Smith County judge to ask commissioners to call November bond election for new courthouse

Blake Holland's story from Monday night
Published: Aug. 1, 2022 at 6:33 PM CDT|Updated: Aug. 1, 2022 at 7:09 PM CDT
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TYLER, Texas (KLTV) - The Smith County Commissioners Court held a special called meeting on Monday to discuss the courthouse bond proposal, and heard from more than a dozen citizens in support of putting it on the ballot for the November 8 election.

Smith County Judge Nathaniel Moran said he would recommend that the commissioners court call the bond for the November 8 Election, and place both the $160 million courthouse and the $19 million parking garage together on the ballot. The issue of calling the bond will be on the commissioners court agenda for Tuesday, August 9, he added.

“The citizens of Smith County should have the opportunity to make this decision and determine the future of their courthouse,” he said. “It’s their money and their courthouse.”

At Monday’s meeting, there were 15 residents who spoke in favor of the November bond election, while one person recommended putting the project on hold.

Moran gave a recap of the community discussion that has addressed the needs for a new courthouse for the last 23 years.

In 2000, a task force of 50 community members was formed and came up with a master plan that showed the need for a new courthouse, parking structure, sheriff’s administration building and jail. In 2007, a second study by a different commissioners court and different consulting firm showed the need for a new courthouse, along with a jail and sheriff’s office. Since then, a jail bond passed that added on to the jail, (the jail bond is expected to be paid off in 2022), and the jail administration building has also been renovated and paid for with cash.

In 2020, Fitzpatrick Architects designed a new courthouse after dozens of community and public meetings were held by the county judge and commissioners court. The projected cost of those same designs has seen inflation in the last couple of years, bringing the estimated cost from $125 million to $160 million for the new courthouse, with an additional $19 million for a parking structure.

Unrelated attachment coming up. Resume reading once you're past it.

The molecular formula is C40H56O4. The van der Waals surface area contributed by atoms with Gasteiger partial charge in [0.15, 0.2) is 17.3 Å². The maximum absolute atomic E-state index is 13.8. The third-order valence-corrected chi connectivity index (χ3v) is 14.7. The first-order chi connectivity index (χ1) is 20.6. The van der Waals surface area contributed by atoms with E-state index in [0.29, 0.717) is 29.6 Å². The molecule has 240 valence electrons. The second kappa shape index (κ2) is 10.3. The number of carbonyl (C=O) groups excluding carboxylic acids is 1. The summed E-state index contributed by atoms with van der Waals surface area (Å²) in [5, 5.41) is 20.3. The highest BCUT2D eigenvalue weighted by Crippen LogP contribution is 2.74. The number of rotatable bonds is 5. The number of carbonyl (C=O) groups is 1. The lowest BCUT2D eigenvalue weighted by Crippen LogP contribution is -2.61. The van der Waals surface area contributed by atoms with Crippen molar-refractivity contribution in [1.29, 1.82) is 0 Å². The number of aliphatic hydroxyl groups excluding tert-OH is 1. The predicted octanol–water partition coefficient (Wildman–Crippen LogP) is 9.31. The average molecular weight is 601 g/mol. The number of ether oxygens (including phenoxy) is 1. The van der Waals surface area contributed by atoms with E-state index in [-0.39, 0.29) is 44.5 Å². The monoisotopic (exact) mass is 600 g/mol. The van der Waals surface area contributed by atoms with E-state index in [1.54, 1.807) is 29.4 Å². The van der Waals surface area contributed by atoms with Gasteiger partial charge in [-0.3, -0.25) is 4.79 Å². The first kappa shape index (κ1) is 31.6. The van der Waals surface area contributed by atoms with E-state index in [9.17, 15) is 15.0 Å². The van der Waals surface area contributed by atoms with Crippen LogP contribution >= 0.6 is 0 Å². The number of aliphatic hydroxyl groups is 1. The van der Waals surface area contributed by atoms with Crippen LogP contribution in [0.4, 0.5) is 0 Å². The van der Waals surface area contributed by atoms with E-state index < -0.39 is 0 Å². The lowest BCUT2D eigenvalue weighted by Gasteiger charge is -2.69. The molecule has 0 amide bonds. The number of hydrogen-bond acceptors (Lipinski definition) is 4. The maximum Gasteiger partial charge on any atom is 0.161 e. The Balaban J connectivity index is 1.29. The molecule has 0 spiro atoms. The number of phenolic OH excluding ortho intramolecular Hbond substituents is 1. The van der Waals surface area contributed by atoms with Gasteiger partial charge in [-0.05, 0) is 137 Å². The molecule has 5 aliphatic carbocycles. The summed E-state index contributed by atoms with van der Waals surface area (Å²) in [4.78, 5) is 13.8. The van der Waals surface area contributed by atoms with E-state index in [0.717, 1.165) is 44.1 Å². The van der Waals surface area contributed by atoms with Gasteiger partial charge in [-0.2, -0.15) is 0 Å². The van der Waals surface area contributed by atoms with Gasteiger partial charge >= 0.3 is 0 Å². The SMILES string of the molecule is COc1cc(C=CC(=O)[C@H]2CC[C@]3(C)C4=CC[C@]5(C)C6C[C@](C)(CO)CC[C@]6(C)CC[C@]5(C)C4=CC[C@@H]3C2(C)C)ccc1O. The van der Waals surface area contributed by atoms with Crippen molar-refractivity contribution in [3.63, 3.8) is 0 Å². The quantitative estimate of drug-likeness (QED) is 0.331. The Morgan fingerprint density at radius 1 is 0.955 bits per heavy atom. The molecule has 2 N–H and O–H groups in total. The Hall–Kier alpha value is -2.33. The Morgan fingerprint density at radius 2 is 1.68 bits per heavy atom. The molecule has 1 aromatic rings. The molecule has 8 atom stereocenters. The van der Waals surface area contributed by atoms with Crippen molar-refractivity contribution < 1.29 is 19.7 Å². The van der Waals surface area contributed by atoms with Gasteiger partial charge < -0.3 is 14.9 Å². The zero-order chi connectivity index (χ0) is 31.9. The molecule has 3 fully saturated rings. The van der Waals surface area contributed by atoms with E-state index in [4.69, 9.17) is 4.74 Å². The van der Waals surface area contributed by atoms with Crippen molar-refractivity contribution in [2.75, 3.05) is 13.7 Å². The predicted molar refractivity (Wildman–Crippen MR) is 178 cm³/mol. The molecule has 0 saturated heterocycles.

The projected tax impact for the courthouse and parking structure would be 3.67 cents, resulting in an increase on tax bills of $73.40 per year for a $200,000 home.

The current courthouse, built in 1955, was planned for two courtrooms and now holds seven. In 1950, Smith County’s estimated population was 74,701, which has grown to 233,479 in 2020, according to the latest census.

The plans for the new courthouse include security features that the space of the current courthouse does not allow.

“The building blocks for this bond project are safety and security,” Moran said, adding that about 50 percent of what the county does is law and order.

The location of the planned courthouse, on the east side of the square, was chosen by stakeholders because of its lowest cost to taxpayers, among other benefits, he said.

Multiple studies have been conducted over the past 20 years evaluating potential ways to renovate the current courthouse, but none would address the safety, security and growth needs of the building, Moran said.

Steven Adams, with Specialized Public Finance Inc., gave a presentation on the county’s financial situation, including the road and bridge bonds, phases 1 and 2, and the expected impact of the courthouse bond, both with and without a parking structure.

Smith County has an AA+ Bond Rating, according to the most recent ratings review conducted in July.

Precinct 3 Commissioner Terry Phillips said he understands the need for a new courthouse and he knows it will happen, but is stuck on whether the bond needs to be placed on this November’s ballot.

“Safety and privacy have always been my basis for supporting this,” Precinct 1 Commissioner Neal Franklin said. “We want this community to have a voice on this.”

Precinct 4 Commissioner JoAnn Hampton said she wanted to see the issue on the November ballot.

“It’s important for the citizens to actually make this decision … Now is definitely the time to act,” she said.

Precinct 2 Commissioner Cary Nix said he couldn’t argue with the need for a new courthouse. “The voters are going to ultimately decide this,” he said.

The deadline to call a bond election for a new courthouse and the associated parking garage is August 22.

Judge Moran and other elected officials are continuing to hold community meetings this summer and into the fall to get the word out about the bond election, and to answer any questions regarding the proposal.

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